A milestone for Oregon’s marine reserves

By Krystal Eldridge

Update, March 6: This bill has passed and will go to the governor's desk to be signed.

It’s the last of our 19 land use goals, but it’s been around since 1977: protection for Oregon’s ocean resources. Oregon’s marine reserves came quite a bit later, in 2012, establishing five nearshore ocean locations to support conservation and scientific research. Now, a bill that fortifies the program has unanimously passed the House and is on its way to the Senate.

Oregon’s Marine Reserves Program encompasses approximately 9 percent of Oregon’s ocean waters, all within three nautical miles of our coast. Overseen by the Oregon Department of Fish and Wildlife, the program covers five reserve sites – Cape Falcon, Cascade Head, Otter Rock, Cape Perpetua, and Redfish Rocks – and nine nearby protected areas. Within these areas, ocean development and removal of marine life is prohibited, conserving marine habitat and biodiversity, providing supportive research environments, and offering benefits to coastal communities.

Passage of HB 4132 would provide this legacy of stewardship and enable education and scientific research of ocean resources for generations to come.

Marine reserves are like any other nature reserve, just under water. Roughly evenly spaced out along Oregon’s coastline, the reserve sites host an incredible variety of fish and other marine life and even support birds, such as the threatened marbled murrelet. Reefs, tidepools, islands, rocky shorelines, and kelp beds provide the habitat. Each site offers access to visitors too. And scientists can use these sites to learn more about oceanic oxygen levels and temperature, microplastics in rockfish, ocean acidification, algae blooms, and other critical environmental subjects.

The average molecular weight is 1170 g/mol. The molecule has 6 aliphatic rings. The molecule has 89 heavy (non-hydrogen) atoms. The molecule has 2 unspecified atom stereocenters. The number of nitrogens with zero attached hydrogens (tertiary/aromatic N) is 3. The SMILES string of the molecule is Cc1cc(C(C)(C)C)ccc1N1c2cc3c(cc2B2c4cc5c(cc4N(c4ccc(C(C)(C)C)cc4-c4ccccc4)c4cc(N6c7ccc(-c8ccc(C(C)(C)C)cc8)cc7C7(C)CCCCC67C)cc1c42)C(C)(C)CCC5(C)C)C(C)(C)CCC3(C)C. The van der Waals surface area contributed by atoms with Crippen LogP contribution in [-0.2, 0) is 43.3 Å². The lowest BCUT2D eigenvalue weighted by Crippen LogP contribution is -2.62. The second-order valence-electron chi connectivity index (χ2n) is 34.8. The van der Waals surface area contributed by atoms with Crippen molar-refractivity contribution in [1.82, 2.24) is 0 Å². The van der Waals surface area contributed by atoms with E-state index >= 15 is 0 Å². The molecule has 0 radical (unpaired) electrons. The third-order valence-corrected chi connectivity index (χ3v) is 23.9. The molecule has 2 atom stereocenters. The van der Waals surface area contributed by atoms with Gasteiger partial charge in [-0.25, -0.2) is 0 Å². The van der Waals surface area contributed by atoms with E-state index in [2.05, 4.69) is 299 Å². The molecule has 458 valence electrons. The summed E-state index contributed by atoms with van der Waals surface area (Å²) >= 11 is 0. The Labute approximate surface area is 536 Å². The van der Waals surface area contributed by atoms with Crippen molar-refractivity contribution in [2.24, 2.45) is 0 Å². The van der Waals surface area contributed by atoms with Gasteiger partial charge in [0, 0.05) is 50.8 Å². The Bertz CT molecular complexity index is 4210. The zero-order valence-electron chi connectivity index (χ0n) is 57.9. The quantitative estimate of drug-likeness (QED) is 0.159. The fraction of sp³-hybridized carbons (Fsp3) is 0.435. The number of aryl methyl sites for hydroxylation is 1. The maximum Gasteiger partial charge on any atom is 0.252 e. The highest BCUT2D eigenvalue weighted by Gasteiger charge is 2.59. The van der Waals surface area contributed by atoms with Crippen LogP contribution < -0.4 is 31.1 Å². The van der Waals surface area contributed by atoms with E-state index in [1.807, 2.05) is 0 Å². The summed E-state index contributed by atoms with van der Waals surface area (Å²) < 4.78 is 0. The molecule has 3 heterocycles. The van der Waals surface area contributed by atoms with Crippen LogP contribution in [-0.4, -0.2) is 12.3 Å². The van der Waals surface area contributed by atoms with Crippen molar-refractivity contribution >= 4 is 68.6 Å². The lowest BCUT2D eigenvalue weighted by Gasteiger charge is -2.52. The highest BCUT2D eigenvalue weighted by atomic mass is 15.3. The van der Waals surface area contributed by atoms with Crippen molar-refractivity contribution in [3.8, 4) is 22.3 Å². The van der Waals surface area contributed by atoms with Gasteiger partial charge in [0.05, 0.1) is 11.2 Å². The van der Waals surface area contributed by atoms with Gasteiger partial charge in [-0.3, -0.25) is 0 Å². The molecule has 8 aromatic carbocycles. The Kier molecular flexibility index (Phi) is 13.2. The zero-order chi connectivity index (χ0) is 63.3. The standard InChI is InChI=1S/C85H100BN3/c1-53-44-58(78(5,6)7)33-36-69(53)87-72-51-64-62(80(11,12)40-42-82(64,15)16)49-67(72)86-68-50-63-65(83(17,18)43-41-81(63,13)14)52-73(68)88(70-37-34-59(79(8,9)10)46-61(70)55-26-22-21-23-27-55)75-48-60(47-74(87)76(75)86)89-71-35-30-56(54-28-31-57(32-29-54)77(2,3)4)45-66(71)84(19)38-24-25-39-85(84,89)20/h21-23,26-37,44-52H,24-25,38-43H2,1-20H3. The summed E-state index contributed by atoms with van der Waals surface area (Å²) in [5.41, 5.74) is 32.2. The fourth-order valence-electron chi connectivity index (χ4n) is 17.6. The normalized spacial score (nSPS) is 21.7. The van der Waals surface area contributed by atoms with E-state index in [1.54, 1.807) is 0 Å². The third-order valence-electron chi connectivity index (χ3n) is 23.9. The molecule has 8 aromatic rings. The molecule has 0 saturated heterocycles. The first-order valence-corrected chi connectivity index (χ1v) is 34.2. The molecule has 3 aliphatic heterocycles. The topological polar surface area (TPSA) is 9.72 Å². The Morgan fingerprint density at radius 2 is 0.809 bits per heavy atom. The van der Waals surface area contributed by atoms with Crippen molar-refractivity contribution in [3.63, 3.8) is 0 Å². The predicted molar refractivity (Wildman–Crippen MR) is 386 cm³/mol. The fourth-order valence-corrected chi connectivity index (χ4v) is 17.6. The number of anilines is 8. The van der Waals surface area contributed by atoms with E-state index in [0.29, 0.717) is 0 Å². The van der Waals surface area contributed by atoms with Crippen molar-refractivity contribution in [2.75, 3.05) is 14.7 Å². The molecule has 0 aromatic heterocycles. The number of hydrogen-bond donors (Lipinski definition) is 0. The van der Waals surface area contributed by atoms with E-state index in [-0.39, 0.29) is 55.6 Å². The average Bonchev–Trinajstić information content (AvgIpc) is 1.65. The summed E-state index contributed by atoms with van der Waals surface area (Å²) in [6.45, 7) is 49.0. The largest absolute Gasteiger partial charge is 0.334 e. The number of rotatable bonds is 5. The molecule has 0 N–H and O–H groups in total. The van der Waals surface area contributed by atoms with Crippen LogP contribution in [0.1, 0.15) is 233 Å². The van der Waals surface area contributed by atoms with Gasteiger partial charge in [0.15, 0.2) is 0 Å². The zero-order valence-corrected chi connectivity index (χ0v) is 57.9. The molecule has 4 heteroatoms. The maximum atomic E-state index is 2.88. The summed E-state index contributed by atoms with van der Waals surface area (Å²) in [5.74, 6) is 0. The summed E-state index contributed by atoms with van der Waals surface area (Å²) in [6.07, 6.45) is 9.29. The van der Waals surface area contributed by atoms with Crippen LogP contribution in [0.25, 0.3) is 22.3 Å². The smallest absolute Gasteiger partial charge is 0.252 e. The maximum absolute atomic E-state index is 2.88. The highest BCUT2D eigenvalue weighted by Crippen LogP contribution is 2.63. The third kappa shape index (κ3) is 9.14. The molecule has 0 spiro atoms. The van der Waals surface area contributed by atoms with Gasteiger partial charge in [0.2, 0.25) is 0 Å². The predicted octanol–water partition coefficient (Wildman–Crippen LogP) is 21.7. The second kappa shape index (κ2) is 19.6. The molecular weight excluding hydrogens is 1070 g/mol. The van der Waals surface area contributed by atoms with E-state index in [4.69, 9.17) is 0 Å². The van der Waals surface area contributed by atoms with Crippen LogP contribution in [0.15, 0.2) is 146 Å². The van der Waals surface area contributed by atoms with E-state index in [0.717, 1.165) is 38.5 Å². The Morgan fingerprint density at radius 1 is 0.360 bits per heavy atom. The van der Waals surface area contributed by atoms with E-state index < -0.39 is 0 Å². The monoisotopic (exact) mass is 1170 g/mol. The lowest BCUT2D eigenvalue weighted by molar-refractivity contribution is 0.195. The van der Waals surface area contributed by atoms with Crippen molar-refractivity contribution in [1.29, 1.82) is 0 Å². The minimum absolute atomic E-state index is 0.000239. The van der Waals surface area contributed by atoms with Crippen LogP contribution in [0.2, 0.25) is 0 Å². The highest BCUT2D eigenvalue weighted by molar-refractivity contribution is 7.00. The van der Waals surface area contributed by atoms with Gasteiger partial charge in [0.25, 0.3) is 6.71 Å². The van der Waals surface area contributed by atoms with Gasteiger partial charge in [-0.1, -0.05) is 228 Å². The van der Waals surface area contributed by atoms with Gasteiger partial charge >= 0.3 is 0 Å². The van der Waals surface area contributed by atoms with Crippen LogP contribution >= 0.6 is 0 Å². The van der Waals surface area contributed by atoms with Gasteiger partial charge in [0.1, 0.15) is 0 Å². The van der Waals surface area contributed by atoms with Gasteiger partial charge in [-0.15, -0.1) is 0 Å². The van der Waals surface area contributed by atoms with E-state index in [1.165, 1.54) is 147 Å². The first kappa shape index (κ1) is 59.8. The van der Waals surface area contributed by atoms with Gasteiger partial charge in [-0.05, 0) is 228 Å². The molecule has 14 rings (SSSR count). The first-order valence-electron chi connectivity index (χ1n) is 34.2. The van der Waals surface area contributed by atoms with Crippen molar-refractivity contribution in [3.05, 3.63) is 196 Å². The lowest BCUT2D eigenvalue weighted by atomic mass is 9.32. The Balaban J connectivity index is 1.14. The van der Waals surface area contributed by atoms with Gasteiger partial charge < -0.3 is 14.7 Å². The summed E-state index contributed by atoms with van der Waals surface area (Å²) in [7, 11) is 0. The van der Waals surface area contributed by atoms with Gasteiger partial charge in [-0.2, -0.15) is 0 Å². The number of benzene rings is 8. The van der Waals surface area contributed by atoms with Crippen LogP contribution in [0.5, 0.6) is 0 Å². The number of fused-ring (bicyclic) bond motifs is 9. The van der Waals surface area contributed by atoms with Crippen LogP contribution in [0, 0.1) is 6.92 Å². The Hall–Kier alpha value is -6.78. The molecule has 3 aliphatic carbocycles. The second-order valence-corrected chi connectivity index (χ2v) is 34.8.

Seawater rushes into Thor's Well at sunset
Thor's Well, a feature of the Cape Perpetua Marine Reserve

Oregon’s land use Goal 19 goes hand in hand with the values that established the reserves, working “to conserve the long-term values, benefits, and natural resources of the nearshore ocean and the continental shelf.” That’s why 1000 Friends of Oregon is part of a coalition that has signed on in support of House Bill 4132, alongside climate, conservation, and coastal-protection organizations. 

“Oregon’s final four land use planning goals protect what every Oregonian cherishes and many communities rely upon economically – our coast. These goals protect estuaries, shorelands, beaches, and the nearby ocean resources, carrying further what Governor Oswald West started in 1913 by making all beaches accessible to the public, and what Governor Tom McCall continued in 1967 with passage of the Beach Bill,” says our deputy director, Mary Kyle McCurdy. “Passage of HB 4132 would provide this legacy of stewardship and enable education and scientific research of ocean resources for generations to come.”

Time is running out to pass HB 4132 during this legislative session. Use the action alert hosted by coalition member Environment Oregon,* to tell legislators that you want funding for the Marine Reserves Program to pass before the session ends.


*By using the form hosted by our partner, you will be sharing your data with them, not 1000 Friends of Oregon.